Lingering House Ethics Cases Test Claim Of Reform

Correction Oct. 21, 2009

In the original on-air version of our story we said: "Pennsylvania Democrat John Murtha is under federal investigation for allegedly trading government earmarks for campaign contributions." There has been no public announcement of a federal investigation of Rep. Murtha. Later versions of the story reported that Murtha is closely tied to several officials and defense contractors who are under federal investigation.

House Majority Leader Steny Hoyer, with Speaker Nancy Pelosi i i

hide captionHouse Majority Leader Steny Hoyer says the House has made progress on Speaker Nancy Pelosi's promise to clean up its reputation.

Susan Walsh/AP
House Majority Leader Steny Hoyer, with Speaker Nancy Pelosi

House Majority Leader Steny Hoyer says the House has made progress on Speaker Nancy Pelosi's promise to clean up its reputation.

Susan Walsh/AP

If you believe the polls, Americans have a pretty awful opinion of Congress: Approval ratings hover in the low 20s, pushed down by partisan bickering and ethical scandals. It's a reputation Democratic leaders would like to rehabilitate — especially with midterm elections just over a year away. To that end, they've changed the House ethics system and taken on new investigations.

When Democrats took over the majority in the House, the newly minted speaker, Nancy Pelosi, promised to lead "the most honest, most open and most ethical Congress in history."

House Majority Leader Steny Hoyer of Maryland says they've made real progress: "We take very seriously the issue of congressional ethics, which is why back in 2007, we adopted strengthened rules for ethical oversight and ethical conduct."

Democrats banned gifts from lobbyists. They prohibited House members from flying on corporate jets and put in place new reporting requirements for lobbyists. They had open discussions about how the ethics committee — long stalled by partisan warfare — could be reformed.

Democrats created the Office of Congressional Ethics, a board made up of mostly former members of Congress and staff that takes in complaints from outside Congress, investigates allegations and recommends action to the ethics committee — an additional level of eyes, Hoyer calls it.

"All of that, I think, was an indication that we view the ethical conduct of the people's business as critically important to their confidence and, very frankly, to the quality and substance of the policies that we adopt," he said.

A 'Dysfunctional' System

So, is the new ethics process working?

"No, the ethics process remains as broken as ever," says congressional watchdog Melanie Sloan, "and I think the main evidence you have for that is that no one has been disciplined by the House ethics committee, even since the new Office of Congressional Ethics formed."

There are all kinds of ethical problems just hanging out there, says Sloan, who runs the nonpartisan group Citizens for Responsibility and Ethics in Washington. Pennsylvania Democrat John Murtha is closely tied to several officials and defense contractors who are under federal investigation for allegedly trading government earmarks for campaign contributions. California Republican Jerry Lewis has had similar allegations against him for years — he and Murtha are both top members of the powerful appropriations committee. Democrat Maxine Waters of California is under investigation for pushing government bailout money to a bank her husband had a stake in.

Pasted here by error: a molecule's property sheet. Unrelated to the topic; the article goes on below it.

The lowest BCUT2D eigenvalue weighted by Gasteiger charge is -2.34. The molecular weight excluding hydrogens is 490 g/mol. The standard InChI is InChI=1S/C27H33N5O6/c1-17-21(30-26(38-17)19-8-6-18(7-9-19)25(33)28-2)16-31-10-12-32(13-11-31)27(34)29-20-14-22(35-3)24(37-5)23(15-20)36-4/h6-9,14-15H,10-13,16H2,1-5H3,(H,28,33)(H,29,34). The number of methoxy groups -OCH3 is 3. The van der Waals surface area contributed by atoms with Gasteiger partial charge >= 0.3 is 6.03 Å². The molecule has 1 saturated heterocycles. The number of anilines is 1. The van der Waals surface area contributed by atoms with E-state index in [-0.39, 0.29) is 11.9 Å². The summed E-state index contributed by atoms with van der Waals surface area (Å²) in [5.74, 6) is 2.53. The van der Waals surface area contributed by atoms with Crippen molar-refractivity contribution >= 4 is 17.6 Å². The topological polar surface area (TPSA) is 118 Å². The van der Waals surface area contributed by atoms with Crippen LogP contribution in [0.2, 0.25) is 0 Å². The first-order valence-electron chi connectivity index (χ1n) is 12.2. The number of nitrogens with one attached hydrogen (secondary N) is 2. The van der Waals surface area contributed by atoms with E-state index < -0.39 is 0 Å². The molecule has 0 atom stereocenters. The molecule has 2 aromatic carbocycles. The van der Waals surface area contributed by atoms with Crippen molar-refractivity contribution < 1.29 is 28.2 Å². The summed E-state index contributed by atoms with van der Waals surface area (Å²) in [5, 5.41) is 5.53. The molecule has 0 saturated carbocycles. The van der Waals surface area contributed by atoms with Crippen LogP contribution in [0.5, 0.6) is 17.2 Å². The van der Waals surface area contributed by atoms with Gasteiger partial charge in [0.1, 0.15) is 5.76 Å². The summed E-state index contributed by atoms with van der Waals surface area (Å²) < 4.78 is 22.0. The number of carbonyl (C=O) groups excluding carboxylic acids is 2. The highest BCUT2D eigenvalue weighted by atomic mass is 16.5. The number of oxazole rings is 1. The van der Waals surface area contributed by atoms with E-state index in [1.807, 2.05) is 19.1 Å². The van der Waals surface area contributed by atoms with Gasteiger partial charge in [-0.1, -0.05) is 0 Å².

Sloan says another good example of the dysfunctional ethics system is the investigation of New York Rep. Charles Rangel, which has dragged on for more than a year even as new problems are uncovered: He didn't pay taxes on some of his income; he didn't report all of his assets on financial disclosure forms.

Hoyer says all this shows the new ethics system is working.

"In the Rangel case, they've just issued additional subpoenas for individuals and for documents. I think they're doing a very thorough investigation of that," he says. "These take time."

Some of the allegations against Rangel wouldn't have come to light without a functioning ethics committee, he says.

The Rule Of Law

One big problem with the ethics committee is its secrecy, says Meredith McGehee, policy director of another watchdog group, the Campaign Legal Center. The members absolutely refuse to talk about any of its business, including who they're investigating and for what.

Yes, privacy is important, McGehee says, but "this black hole concept is just really poisoning the ability of the congressional ethics process to have credibility with the public."

Ethics allegations have become the easiest rock to throw at the other party, she says. And if there's no way for voters to distinguish serious problems from simple partisanship, they will just assume all politicians are corrupt.

"In a democracy, that notion is very dangerous; that undermines the very fabric of being able to get a participation level in democracy that we need to have it function. So that's why, to me, the ethics issue in the end is such a critical issue. It goes to the fundamental ability of our democracy to thrive."

The rule of law is part of what makes the United States what it is, McGehee says. When Congress can't mirror that ideal by setting its own standards of conduct and policing them, then there's no reason for citizens to trust members of Congress — and little reason to vote.

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